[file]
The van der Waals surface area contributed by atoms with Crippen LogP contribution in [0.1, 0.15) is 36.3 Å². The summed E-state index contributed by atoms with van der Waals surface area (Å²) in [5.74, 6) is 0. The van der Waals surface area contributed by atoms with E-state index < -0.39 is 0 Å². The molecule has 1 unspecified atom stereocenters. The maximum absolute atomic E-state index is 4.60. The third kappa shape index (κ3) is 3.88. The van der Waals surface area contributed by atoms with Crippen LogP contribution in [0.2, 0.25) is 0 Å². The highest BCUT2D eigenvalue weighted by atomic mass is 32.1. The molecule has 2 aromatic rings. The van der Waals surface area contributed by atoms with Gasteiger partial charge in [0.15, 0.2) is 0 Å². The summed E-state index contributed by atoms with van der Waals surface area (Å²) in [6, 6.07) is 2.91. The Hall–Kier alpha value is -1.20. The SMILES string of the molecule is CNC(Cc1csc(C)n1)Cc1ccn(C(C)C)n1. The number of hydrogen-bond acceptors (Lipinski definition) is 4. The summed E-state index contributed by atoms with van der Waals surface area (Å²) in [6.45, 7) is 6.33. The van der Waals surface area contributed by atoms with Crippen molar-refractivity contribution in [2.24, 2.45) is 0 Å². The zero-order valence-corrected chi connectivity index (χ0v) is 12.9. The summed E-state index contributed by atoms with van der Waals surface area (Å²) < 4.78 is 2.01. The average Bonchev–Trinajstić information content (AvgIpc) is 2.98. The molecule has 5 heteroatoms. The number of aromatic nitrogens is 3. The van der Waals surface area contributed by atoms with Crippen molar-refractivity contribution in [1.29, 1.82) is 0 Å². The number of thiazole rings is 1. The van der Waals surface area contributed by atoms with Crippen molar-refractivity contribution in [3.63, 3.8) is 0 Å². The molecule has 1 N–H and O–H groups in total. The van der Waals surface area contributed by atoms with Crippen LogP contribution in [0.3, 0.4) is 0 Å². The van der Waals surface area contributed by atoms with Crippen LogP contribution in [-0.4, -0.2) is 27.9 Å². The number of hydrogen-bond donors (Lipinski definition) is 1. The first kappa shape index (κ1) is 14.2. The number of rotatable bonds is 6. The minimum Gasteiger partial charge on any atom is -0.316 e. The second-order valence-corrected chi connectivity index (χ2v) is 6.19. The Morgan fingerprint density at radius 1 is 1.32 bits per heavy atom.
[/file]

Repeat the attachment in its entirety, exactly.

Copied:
The van der Waals surface area contributed by atoms with Crippen LogP contribution in [0.1, 0.15) is 36.3 Å². The summed E-state index contributed by atoms with van der Waals surface area (Å²) in [5.74, 6) is 0. The van der Waals surface area contributed by atoms with E-state index < -0.39 is 0 Å². The molecule has 1 unspecified atom stereocenters. The maximum absolute atomic E-state index is 4.60. The third kappa shape index (κ3) is 3.88. The van der Waals surface area contributed by atoms with Crippen LogP contribution in [0.2, 0.25) is 0 Å². The highest BCUT2D eigenvalue weighted by atomic mass is 32.1. The molecule has 2 aromatic rings. The van der Waals surface area contributed by atoms with Gasteiger partial charge in [0.15, 0.2) is 0 Å². The summed E-state index contributed by atoms with van der Waals surface area (Å²) in [6, 6.07) is 2.91. The Hall–Kier alpha value is -1.20. The SMILES string of the molecule is CNC(Cc1csc(C)n1)Cc1ccn(C(C)C)n1. The number of hydrogen-bond acceptors (Lipinski definition) is 4. The summed E-state index contributed by atoms with van der Waals surface area (Å²) in [6.45, 7) is 6.33. The van der Waals surface area contributed by atoms with Crippen molar-refractivity contribution in [2.24, 2.45) is 0 Å². The zero-order valence-corrected chi connectivity index (χ0v) is 12.9. The summed E-state index contributed by atoms with van der Waals surface area (Å²) < 4.78 is 2.01. The average Bonchev–Trinajstić information content (AvgIpc) is 2.98. The molecule has 5 heteroatoms. The number of aromatic nitrogens is 3. The van der Waals surface area contributed by atoms with Crippen molar-refractivity contribution in [1.29, 1.82) is 0 Å². The number of thiazole rings is 1. The van der Waals surface area contributed by atoms with Crippen molar-refractivity contribution in [3.63, 3.8) is 0 Å². The molecule has 1 N–H and O–H groups in total. The van der Waals surface area contributed by atoms with Crippen LogP contribution in [0.3, 0.4) is 0 Å². The van der Waals surface area contributed by atoms with Crippen LogP contribution in [-0.4, -0.2) is 27.9 Å². The number of hydrogen-bond donors (Lipinski definition) is 1. The first kappa shape index (κ1) is 14.2. The number of rotatable bonds is 6. The minimum Gasteiger partial charge on any atom is -0.316 e. The second-order valence-corrected chi connectivity index (χ2v) is 6.19. The Morgan fingerprint density at radius 1 is 1.32 bits per heavy atom.